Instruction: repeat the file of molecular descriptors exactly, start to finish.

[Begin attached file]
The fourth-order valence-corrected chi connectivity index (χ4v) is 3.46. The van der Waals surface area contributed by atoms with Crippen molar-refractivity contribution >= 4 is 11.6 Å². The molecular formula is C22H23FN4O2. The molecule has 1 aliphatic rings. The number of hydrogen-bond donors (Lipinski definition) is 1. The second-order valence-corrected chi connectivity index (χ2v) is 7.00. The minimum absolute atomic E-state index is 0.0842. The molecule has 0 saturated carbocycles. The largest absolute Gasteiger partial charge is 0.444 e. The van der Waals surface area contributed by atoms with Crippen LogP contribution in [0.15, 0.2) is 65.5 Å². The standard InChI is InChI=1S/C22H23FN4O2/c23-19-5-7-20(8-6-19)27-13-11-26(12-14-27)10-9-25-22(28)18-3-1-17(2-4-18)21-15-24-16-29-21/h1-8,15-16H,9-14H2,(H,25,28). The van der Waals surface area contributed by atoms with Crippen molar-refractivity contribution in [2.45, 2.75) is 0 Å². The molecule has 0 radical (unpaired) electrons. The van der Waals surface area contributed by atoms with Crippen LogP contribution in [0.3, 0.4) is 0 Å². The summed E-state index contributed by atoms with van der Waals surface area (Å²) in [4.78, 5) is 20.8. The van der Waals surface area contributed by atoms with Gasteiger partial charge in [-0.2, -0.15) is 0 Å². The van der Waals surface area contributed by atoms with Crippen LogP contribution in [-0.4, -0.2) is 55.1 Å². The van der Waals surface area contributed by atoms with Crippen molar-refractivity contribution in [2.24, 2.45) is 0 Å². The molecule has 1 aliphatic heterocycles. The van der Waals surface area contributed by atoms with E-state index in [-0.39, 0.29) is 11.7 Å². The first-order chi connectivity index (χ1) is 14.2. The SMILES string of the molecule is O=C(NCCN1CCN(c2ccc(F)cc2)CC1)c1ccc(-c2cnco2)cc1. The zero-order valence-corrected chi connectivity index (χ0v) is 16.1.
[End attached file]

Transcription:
The fourth-order valence-corrected chi connectivity index (χ4v) is 3.46. The van der Waals surface area contributed by atoms with Crippen molar-refractivity contribution >= 4 is 11.6 Å². The molecular formula is C22H23FN4O2. The molecule has 1 aliphatic rings. The number of hydrogen-bond donors (Lipinski definition) is 1. The second-order valence-corrected chi connectivity index (χ2v) is 7.00. The minimum absolute atomic E-state index is 0.0842. The molecule has 0 saturated carbocycles. The largest absolute Gasteiger partial charge is 0.444 e. The van der Waals surface area contributed by atoms with Crippen LogP contribution in [0.15, 0.2) is 65.5 Å². The standard InChI is InChI=1S/C22H23FN4O2/c23-19-5-7-20(8-6-19)27-13-11-26(12-14-27)10-9-25-22(28)18-3-1-17(2-4-18)21-15-24-16-29-21/h1-8,15-16H,9-14H2,(H,25,28). The van der Waals surface area contributed by atoms with Crippen molar-refractivity contribution in [2.45, 2.75) is 0 Å². The molecule has 0 radical (unpaired) electrons. The van der Waals surface area contributed by atoms with Crippen LogP contribution in [0.3, 0.4) is 0 Å². The summed E-state index contributed by atoms with van der Waals surface area (Å²) in [4.78, 5) is 20.8. The van der Waals surface area contributed by atoms with Gasteiger partial charge in [-0.2, -0.15) is 0 Å². The van der Waals surface area contributed by atoms with Crippen LogP contribution in [-0.4, -0.2) is 55.1 Å². The van der Waals surface area contributed by atoms with Crippen molar-refractivity contribution in [2.24, 2.45) is 0 Å². The molecule has 1 aliphatic heterocycles. The van der Waals surface area contributed by atoms with E-state index in [-0.39, 0.29) is 11.7 Å². The first-order chi connectivity index (χ1) is 14.2. The SMILES string of the molecule is O=C(NCCN1CCN(c2ccc(F)cc2)CC1)c1ccc(-c2cnco2)cc1. The zero-order valence-corrected chi connectivity index (χ0v) is 16.1.